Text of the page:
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단백질 정량분석을 위한 지방족 동중체 질량 표지

단백질 정량분석을 위한 지방족 동중체 질량 표지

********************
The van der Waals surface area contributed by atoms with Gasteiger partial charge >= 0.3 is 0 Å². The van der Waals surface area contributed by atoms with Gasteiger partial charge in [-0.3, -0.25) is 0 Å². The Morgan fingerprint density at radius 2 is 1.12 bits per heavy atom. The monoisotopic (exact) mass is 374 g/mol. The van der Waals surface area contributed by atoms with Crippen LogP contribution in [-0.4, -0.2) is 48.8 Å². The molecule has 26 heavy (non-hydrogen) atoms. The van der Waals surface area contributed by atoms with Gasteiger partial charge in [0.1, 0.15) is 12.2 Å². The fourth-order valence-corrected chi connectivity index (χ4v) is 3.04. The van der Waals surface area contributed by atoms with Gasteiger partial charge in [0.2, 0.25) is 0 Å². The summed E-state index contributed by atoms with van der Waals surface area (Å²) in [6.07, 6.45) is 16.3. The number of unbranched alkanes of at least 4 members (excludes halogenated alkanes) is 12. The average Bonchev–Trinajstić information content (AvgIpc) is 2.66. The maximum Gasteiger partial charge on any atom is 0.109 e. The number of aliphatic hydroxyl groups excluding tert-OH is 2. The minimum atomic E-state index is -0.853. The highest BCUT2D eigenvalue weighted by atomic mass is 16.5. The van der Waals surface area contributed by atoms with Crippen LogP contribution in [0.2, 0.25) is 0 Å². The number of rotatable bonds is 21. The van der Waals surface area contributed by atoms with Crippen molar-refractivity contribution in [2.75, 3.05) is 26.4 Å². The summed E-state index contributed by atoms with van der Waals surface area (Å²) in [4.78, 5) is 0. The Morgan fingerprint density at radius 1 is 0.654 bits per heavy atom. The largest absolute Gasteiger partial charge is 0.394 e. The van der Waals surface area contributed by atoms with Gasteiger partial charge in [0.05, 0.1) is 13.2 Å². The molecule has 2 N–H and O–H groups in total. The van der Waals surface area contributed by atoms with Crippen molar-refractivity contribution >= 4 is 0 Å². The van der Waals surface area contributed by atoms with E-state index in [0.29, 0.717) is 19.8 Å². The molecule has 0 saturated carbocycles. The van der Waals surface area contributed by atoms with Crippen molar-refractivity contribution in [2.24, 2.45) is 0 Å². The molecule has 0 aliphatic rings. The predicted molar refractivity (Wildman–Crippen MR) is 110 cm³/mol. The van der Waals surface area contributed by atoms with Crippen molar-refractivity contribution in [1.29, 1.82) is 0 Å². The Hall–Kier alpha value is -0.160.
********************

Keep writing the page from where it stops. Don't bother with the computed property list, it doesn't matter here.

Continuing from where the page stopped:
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Mass-balanced 1H/2H-isotope dipeptide tag (MBIT) is diversified as aliphatic tags for protein quantification. Two kinds of aliphatic MBITs are developed: One is based on the N-acetyl-Xxx-Ala dipeptide, where Xxx represents an artificial amino acid with a linear alkyl side chain from C2H5 to C8H17 (aliphatic C2-C8 tags). The other is based on the N-acyl-Ala-Ala dipeptide, where N-acyl group contains a linear alkyl chain from C2H5 to C8H17 (acyl C2'-C8' tags). Both MBITs provide 2-plex quantitation signals with a 3-Da space. Cn-tags incorporate H/D-isotopes in the methyl groups of N-acetyl and Ala, whereas Cn'-tags encode H/D-isotopes in the two side chains of Ala-Ala. MBIT-linked peptides appear as a single peak in the mass spectra, and yet report quantitation signals separated by 3 Da in the tandem mass spectra. MBITs use N-succinimidyl ester as a linker, which is reactive toward the primary amines of peptides. First, Cn-tags are presented in chapter 2. C2-C5 tags are prepared by solid-phase synthesis, whereas C6-C8 tags are synthesized by olefin metathesis. Relative abundances of quantitation signals from MBIT-linked angiotensin II are characterized using matrix-assisted laser desorption/ionization (MALDI) tandem mass spectrometry (MS/MS). Elution profiles of MBIT-linked bradykinin on the reverse-phase liquid chromatography (RPLC) are monitored by electrospray ionization (ESI) quadrupole ion trap (Q-trap) MS. MBIT-linked angiotensin II yields 2-plex quantitation signals as well as the sequence ions in similar abundances in the tandem mass spectra. MBIT-linked bradykinin co-migrates in LC. As the length of alkyl side chain increases, C2-C8 tags show a stepwise increase in both the LC retention time and relative abundance of quantitation signals. In addition, the quantitation linearity is good in a 15-250 fmol range of peptides. The multiplexing capability of Cn-tags is demonstrated by applying three different tags (C6-C8 tags) to the quantification of yeast heat shock proteins expressed under four different physiological conditions. Quantification results from nanogram-scale samples using Cn-tags are in excellent agreement with those from microgram-scale samples using gel-based optical imaging. Secondly, Cn'-tags are introduced as alternatives for Cn-tags. C2'- C8' tags are synthesized by solid-phase synthesis. The performances of Cn'-tags are compared with those of Cn-tags using LC-ESI Q-trap and MALDI-TOF/TOF. Effects of alkyl substituents on LC elution profiles and fragmentation patterns of peptides are compared. MBIT-linked bradykinin are separated by nano LC and analyzed by ESI Q-trap in multiple-reaction monitoring (MRM) mode. Cn'-tags also result in the co-elution of tagged peptides. The elution time of MBIT-linked bradykinin is not affected by the location of deuterium, but affected by the length and location of the alkyl group. Four different model peptides (angiotensin II, bradykinin, [Glu1]-fibrinopeptide B, and leucine enkephalin-Arg) are labeled with both Cn'- and Cn-tags, and analyzed with MALDI MS/MS. MALDI results show that relative abundances of quantitation signals (aS and bS) vary with the length and location of the alkyl group. In the cases of Cn'-tags, bS signals are stronger than aS signals, although both aS and bS appear in similar abundances in the cases of Cn-tags. Although Cn'- and Cn-tags are similar in their chemical properties, they result in the different branching ratio of aS/bS. Lastly, the branching ratio of aS/bS is examined by ab initio calculations at the density functional theory (DFT) level. The geometry of the bS ion (protonated oxazolone) is optimized, and those of the aS ion and the transition state are also optimized. All of the bS and aS ions and the transition state are considered to have the same conformation, regardless of the length and location of the alkyl group. From theory, the energy level and activation barrier are calculated. Theory suggests that the alkyl substituents on the N-acyl group stabilize the bS ion but destabilize the transition state, thereby increasing the activation barrier, whereas those on the amino acid side chain stabilize the transition state, thus decreasing the activation barrier.
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